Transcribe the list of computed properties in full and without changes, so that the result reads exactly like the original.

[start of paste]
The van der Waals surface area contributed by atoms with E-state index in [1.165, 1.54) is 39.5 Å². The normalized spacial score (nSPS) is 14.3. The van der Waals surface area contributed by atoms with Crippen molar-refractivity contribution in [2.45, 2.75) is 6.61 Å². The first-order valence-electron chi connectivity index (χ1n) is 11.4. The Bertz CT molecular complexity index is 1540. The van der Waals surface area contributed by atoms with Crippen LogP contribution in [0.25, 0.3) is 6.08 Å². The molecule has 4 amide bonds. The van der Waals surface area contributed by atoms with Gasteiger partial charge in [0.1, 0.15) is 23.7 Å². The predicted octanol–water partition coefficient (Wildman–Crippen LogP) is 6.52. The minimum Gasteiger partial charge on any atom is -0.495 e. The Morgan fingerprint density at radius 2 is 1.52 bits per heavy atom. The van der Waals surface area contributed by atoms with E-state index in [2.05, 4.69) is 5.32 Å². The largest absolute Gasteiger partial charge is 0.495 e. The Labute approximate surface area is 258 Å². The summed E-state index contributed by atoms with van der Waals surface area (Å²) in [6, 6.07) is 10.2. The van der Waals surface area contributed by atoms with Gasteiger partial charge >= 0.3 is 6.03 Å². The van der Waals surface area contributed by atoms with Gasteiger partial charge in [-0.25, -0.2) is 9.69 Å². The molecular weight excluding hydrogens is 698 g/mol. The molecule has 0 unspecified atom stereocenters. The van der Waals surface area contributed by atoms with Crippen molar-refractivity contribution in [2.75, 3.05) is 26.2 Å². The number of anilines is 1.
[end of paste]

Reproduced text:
The van der Waals surface area contributed by atoms with E-state index in [1.165, 1.54) is 39.5 Å². The normalized spacial score (nSPS) is 14.3. The van der Waals surface area contributed by atoms with Crippen molar-refractivity contribution in [2.45, 2.75) is 6.61 Å². The first-order valence-electron chi connectivity index (χ1n) is 11.4. The Bertz CT molecular complexity index is 1540. The van der Waals surface area contributed by atoms with Crippen LogP contribution in [0.25, 0.3) is 6.08 Å². The molecule has 4 amide bonds. The van der Waals surface area contributed by atoms with Gasteiger partial charge in [0.1, 0.15) is 23.7 Å². The predicted octanol–water partition coefficient (Wildman–Crippen LogP) is 6.52. The minimum Gasteiger partial charge on any atom is -0.495 e. The Morgan fingerprint density at radius 2 is 1.52 bits per heavy atom. The van der Waals surface area contributed by atoms with E-state index in [2.05, 4.69) is 5.32 Å². The largest absolute Gasteiger partial charge is 0.495 e. The Labute approximate surface area is 258 Å². The summed E-state index contributed by atoms with van der Waals surface area (Å²) in [6, 6.07) is 10.2. The van der Waals surface area contributed by atoms with Gasteiger partial charge >= 0.3 is 6.03 Å². The van der Waals surface area contributed by atoms with Gasteiger partial charge in [-0.25, -0.2) is 9.69 Å². The molecular weight excluding hydrogens is 698 g/mol. The molecule has 0 unspecified atom stereocenters. The van der Waals surface area contributed by atoms with Crippen molar-refractivity contribution in [2.75, 3.05) is 26.2 Å². The number of anilines is 1.